| 1 MINUTE READ

Toyota Touts New Electronics Plating Tech

Stamping-type process designed to cut waste and manufacturing emissions

Share

Facebook Share Icon LinkedIn Share Icon Twitter Share Icon Share by EMail icon Print Icon

Toyota says it has developed a new plating technology for electronic components that promises to reduce in-process waste to 3% of that generated during traditional processes, while cutting carbon dioxide emissions by two-thirds.

Toyota’s current plating system is large and wasteful. (Image: Toyota)

In addition to using it in its own plants, Toyota plans to license the technology to affiliate companies and competitors. The carmaker is collaborating with Japanese vacuum press manufacturer Mikado Technos on the system.

How it Works

Described as a world first, the new system features a stamping-type process to form copper, nickel and other metal coatings on substrates during the production of electronic parts. Metal ions pass through a solid electrolyte membrane to apply the plating.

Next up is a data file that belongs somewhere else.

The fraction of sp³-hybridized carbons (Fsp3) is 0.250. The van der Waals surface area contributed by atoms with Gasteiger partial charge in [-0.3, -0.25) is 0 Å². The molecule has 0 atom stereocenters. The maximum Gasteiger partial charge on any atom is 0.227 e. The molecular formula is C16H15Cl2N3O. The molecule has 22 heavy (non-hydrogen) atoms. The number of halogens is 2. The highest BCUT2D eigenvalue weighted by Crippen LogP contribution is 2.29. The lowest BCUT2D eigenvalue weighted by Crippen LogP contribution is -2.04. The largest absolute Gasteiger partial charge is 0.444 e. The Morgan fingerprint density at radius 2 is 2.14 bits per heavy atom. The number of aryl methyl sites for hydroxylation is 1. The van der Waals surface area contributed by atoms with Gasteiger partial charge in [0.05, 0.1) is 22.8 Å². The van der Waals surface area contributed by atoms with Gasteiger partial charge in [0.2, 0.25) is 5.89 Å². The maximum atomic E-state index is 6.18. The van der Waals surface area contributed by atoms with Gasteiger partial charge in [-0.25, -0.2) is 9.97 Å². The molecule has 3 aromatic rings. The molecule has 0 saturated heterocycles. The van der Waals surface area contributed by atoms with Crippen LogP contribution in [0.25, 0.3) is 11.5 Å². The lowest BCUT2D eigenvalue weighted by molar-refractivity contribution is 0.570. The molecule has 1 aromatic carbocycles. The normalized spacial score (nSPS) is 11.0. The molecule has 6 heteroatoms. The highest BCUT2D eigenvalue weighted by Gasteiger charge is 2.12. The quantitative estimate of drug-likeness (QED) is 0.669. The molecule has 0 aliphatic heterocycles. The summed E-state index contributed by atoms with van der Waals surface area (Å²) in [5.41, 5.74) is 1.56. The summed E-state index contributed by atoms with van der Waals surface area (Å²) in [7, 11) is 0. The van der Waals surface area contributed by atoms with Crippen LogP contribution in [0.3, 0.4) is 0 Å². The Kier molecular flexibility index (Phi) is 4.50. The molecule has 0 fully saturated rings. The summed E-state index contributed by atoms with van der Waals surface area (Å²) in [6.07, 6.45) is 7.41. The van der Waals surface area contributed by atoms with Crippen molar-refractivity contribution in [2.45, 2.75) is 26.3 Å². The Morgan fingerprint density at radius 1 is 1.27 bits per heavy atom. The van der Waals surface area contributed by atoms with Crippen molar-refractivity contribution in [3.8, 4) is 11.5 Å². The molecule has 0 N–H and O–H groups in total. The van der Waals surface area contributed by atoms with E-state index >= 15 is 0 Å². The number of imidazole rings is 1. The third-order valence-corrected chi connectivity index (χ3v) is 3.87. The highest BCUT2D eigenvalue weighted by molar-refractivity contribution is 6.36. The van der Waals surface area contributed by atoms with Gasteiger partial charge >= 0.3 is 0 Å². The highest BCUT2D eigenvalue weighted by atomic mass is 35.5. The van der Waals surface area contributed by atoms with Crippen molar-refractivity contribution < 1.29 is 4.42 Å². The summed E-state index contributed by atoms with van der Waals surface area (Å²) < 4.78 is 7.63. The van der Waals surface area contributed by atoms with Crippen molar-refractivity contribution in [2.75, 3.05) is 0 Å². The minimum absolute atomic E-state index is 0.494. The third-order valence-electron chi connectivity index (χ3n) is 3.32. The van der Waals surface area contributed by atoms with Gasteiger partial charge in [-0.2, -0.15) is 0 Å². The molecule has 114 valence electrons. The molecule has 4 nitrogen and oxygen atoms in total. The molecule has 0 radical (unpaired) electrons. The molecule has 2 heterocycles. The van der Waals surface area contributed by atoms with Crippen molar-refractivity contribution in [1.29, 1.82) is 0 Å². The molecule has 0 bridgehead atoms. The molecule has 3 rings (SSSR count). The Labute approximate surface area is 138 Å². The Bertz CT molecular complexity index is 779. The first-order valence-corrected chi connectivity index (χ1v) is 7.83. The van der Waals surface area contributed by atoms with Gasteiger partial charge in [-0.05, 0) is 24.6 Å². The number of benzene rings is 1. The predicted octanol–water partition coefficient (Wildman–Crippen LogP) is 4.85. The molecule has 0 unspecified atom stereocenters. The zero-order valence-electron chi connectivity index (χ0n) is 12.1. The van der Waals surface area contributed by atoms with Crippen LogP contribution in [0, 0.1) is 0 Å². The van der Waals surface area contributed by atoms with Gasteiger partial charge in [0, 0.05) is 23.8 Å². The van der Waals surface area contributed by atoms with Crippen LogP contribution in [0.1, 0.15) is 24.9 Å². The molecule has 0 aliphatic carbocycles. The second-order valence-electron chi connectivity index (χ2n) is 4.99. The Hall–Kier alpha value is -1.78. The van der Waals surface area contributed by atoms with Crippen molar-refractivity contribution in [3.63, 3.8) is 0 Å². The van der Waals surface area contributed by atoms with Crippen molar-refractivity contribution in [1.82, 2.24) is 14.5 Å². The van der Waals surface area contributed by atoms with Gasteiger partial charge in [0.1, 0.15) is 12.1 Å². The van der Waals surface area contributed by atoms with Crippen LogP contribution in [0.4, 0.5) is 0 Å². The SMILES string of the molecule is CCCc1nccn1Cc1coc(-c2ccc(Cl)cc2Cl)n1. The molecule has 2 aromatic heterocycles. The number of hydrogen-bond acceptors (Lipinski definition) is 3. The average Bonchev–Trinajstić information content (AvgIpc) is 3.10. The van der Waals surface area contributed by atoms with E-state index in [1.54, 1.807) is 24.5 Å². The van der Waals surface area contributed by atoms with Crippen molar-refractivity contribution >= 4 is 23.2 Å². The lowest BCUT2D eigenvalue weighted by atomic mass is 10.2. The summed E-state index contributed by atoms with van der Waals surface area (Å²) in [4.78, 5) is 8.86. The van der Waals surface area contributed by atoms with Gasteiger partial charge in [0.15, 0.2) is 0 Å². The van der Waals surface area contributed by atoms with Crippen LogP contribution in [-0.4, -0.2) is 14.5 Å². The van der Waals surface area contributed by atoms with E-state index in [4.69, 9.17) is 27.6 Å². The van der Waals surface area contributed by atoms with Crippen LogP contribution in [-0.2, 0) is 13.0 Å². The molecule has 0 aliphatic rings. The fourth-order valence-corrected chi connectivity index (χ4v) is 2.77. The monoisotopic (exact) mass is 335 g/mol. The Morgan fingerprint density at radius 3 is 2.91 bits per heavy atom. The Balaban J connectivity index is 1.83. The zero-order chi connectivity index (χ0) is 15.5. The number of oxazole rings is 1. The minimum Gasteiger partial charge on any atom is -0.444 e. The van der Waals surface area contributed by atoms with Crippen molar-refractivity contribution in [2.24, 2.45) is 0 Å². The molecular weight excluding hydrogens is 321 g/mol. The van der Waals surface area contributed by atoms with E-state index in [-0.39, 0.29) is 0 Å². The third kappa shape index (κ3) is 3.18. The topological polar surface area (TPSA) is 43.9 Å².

New stamping-type machine.  

During conventional plating, substrates are completely immersed in copper or nickel solutions. The resulting electric current creates the metal film.

But several large dipping baths are required to wash the substrates before and after plating. Much of the solution ends up being discarded after use. The process also requires specialized equipment to treat emissions and the waste solution, Toyota notes.

The new system eliminates the need for a dipping process. In addition to lessening the potential environmental impact, this reduces the overall manufacturing footprint and speeds the plating time.

What’s Next?

Toyota plans to launch pilot programs with the technology over the next few years. Wide-scale commercialization is targeted by about 2024, starting with Toyota Group companies.

As part of the rollout, Toyota will provide its patents and engineering support to Mikado.

The new process is part of Toyota’s Environmental Challenge 2050 initiative, which aims to eliminate CO2 factory emissions.